Sainsbury’s says it is seeing “good early progress” against its new value-focused strategy, as CEO Simon Roberts claims to be “absolutely focused” on listening to customer needs.
The supermarket announced its refreshed strategy in November, promising to put food back at the heart of the business with “high quality, great value food wherever and however customers want to shop with us”.
After listening to feedback from “thousands and thousands” of customers, the business has been investing heavily in providing increased value and improving its price perception.
“Everything we do is rooted in doing a better job for customers and we’re absolutely focused on listening and responding to their needs,” Roberts said on a call with press this morning (28 April).
“As we look ahead, value for money has never mattered more for our customers.”
Since launching the strategy, Sainsbury’s has invested in reducing prices on ‘centre-of-the-plate’ products, including meat, fish and poultry. As a result, the supermarket claims to have seen a 15% improvement in sales volume on those products.
Everything we do is rooted in doing a better job for customers and we’re absolutely focused on listening and responding to their needs.
Simon Roberts, Sainsbury’s
Sainsbury’s has also extended its price lock programme to over 2,500 lines and in February launched its ‘Sainsbury’s Quality, Aldi Price Match’ platform, which promises to deliver quality food at prices equal to its German rival.
“[Aldi Price Match] is absolutely rooted in the feedback we’ve heard from customers that they want to see not only great value for money, but they want to see it with Sainsbury’s quality. We think this is delivering exactly against that,” Roberts said.
According to Roberts, Sainsbury’s has seen customers – particularly secondary customers – respond well to the price match platform. Some 80% of sales volume coming through the scheme in meat, fish, poultry, dairy and produce.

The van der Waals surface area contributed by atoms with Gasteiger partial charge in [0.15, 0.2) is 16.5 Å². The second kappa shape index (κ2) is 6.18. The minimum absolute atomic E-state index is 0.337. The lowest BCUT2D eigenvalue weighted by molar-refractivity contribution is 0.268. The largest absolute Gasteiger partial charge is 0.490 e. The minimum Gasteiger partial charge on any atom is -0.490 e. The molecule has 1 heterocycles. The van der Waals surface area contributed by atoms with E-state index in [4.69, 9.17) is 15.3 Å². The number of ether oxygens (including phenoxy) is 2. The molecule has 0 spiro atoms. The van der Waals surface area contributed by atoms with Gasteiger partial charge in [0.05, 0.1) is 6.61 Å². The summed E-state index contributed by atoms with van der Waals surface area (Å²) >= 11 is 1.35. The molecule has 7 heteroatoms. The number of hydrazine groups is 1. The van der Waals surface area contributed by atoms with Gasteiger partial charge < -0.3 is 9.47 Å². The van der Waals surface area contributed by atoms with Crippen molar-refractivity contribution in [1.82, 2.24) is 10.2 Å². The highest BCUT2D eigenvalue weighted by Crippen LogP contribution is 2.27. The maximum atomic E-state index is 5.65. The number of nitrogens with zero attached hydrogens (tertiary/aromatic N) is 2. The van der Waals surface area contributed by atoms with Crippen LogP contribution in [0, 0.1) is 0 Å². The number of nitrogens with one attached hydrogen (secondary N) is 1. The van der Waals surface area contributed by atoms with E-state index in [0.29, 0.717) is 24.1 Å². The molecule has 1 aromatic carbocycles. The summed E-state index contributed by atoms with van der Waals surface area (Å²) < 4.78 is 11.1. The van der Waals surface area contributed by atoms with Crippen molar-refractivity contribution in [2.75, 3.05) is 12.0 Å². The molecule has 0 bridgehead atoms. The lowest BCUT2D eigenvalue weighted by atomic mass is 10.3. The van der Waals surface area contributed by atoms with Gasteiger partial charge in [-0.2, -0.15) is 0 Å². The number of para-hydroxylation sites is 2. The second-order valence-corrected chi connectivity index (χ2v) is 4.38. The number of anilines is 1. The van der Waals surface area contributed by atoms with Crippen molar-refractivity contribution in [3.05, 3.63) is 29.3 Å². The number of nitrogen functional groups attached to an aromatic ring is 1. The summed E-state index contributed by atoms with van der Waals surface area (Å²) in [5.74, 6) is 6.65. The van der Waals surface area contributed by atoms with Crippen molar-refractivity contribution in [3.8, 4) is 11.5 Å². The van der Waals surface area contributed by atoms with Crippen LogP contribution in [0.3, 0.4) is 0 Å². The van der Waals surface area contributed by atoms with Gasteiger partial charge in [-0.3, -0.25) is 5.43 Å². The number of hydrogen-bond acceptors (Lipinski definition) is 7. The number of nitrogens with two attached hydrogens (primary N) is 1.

Roberts claimed that Sainsbury’s has improved its price index against Aldi overall by nearly 300 basis points, rising to 900 basis points when looking just at those key product areas.
February also saw Sainsbury’s drop its ‘Live Well for Less’ tagline, replacing it with ‘Helping Everyone Eat Better’. The supermarket believes the message will better reflect its commitment to offering healthy, sustainable and affordable food.
Looking at YouGov’s BrandIndex tool, Sainsbury’s value perception has improved from a score of 11.8 to 14.8 since early November. However, it sits middle of the rankings within the market, with Aldi leading on a score of 53.1.
“It’s clearly early days, but I’m pleased with the progress and excited by what lies ahead,” Roberts said, adding that customers are responding to the changes by “spending more with us, more often”.
Despite the improvement in value perceptions and 8.1% increase in like for like sales, Sainsbury’s recorded a £261m pre-tax loss for the year, associated with the cost of making its shops Covid secure and the closure of 170 standalone Argos stores.
Online accounted for 17% of grocery sales in the year to 6 March, up from 8% in 2020. Overall sales at Argos rose by 11%, with online sales up 68% compared to the same period last year.
When Roberts took over as Sainsbury’s CEO in June 2020, replacing Mike Coupe, he promised to “listen more to customers”. One of his first changes was to promote chief marketing officer Mark Given to the board.
“Starting today, I will be spending more time with customers and listening to their feedback. I am really looking forward to hearing directly from people about what they want from us so we can change and adapt to ensure we are always meeting their needs,” Roberts said at the time.